While Pawaskar claimed that laying cables in stormwater lines was a first-time occurrence, officials of his department said that it must have been done earlier too and the waterlogging incident prompted the authorities to wake up to the serious issue, officials said.

A former PMC drainage department official said, “To save cost and time, telecom companies use stormwater lines to lay cables. As the road department that builds stormwater lines also gives permission to companies to lay cables, it is the former’s duty to act against the violators.”

“Two years ago, we found OFC cables in stormwater lines in KK Market area in Bibvewadi. We removed the cables, but contractors laid it again at night,” an official on condition of anonymity said.

Civic activists demand action

Civic activist Vivek Velankar said, “It is strange that PMC officials, especially from the road department, don’t know who laid OFC in stormwater lines or the name of the company or contractor. There seems to be consent between contractors and civic officials. Instead of paying legal charges to PMC, it is easier for the company to bribe officials. The misuse of stormwater lines is causing waterlogging problems.

“The municipal commissioner should direct officials to check all stormwater lines and take action against guilty officials.”

Vijay Kumbhar, president, Surajya Sangharsh Samiti (SSS), said, “The optical fibre sector is a profitable market. Telephone company operators give contracts to people to lay OFC. Contractors are hand in glove with civic officials to lay illegal cables. PMC should not only remove cables but also file criminal charges against the violators. Citizens should also report such cases to authorities.”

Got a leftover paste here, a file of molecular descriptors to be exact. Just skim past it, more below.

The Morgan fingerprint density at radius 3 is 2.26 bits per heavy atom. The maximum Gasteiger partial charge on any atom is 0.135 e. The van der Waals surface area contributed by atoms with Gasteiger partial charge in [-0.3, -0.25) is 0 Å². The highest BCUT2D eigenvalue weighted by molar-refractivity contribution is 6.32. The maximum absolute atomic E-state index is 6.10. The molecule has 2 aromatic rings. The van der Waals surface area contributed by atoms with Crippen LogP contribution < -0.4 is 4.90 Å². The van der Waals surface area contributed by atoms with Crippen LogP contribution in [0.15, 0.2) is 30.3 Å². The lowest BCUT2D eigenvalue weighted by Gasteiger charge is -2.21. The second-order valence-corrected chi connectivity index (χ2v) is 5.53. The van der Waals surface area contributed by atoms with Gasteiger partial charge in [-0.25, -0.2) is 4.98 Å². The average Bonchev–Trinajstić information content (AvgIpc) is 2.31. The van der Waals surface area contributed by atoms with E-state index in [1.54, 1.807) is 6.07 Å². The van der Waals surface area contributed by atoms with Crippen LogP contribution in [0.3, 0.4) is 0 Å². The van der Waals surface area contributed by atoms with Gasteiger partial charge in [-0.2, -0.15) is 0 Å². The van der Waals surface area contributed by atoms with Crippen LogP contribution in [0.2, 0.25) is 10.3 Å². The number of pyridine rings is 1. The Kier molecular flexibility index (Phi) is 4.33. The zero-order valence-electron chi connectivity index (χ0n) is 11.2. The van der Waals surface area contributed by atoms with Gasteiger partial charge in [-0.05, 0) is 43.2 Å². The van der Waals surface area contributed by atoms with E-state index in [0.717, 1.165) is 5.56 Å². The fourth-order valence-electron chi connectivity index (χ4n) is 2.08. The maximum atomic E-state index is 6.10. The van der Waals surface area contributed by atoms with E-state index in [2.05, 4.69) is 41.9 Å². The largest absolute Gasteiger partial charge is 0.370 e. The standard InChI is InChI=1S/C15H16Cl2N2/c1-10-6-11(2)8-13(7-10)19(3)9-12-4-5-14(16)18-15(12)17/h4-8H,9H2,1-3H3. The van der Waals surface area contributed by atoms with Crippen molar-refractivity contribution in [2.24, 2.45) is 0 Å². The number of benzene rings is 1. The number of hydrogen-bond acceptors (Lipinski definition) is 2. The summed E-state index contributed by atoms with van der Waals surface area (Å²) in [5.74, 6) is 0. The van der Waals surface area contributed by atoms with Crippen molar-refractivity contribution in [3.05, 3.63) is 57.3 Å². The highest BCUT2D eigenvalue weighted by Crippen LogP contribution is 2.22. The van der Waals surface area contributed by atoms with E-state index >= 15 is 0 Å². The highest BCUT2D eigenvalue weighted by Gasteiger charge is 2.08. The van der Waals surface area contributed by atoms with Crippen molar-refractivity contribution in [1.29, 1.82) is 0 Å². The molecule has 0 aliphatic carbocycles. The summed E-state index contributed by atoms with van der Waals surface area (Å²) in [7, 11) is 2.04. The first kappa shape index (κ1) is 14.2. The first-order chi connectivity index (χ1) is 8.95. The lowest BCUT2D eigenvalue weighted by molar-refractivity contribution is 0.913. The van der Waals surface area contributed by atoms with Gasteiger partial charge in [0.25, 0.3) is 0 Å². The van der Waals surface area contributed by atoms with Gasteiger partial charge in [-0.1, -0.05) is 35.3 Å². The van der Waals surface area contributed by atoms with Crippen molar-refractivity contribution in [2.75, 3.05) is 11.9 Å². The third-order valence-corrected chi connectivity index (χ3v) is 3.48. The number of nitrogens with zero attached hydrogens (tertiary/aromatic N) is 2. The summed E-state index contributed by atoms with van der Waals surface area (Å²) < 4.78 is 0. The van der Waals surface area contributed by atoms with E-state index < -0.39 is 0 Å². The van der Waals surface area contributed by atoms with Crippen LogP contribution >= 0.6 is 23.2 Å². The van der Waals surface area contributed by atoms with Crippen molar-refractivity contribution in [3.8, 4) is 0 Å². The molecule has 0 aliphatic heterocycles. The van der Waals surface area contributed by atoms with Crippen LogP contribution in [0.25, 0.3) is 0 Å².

Political parties flay PMC, demand action

Political parties on Monday criticised PMC for poor canal cleaning and inadequate pre-monsoon preparations for the reported waterlogging incidents across the city after Saturday’s rainfall.

Heavy rainfall in the city over the past few days revealed shortcomings in the municipal administration’s pre-monsoon efforts. Despite claims by PMC commissioner Rajendra Bhosale and other officials that nullah cleaning and pre-monsoon preparations were completed, the city experienced waterlogging and flooding in several areas during the first few rains.

Baramati MP Supriya Sule, soon after her election, visited flood-affected areas and urged the civic chief to take necessary actions.

BJP MLA Madhuri Misal met the commissioner and demanded execution of an action plan for nullah cleaning. She also urged the state government to allocate 200 crore fund for taking safety measures.

Congress party officials, including Arvind Shinde, Abhay Chhajed, Ramesh Bagwe, Sanjay Balgude, and others, also met with PMC commissioner and appealed to him to monitor nullah cleaning and encroachment removal projects.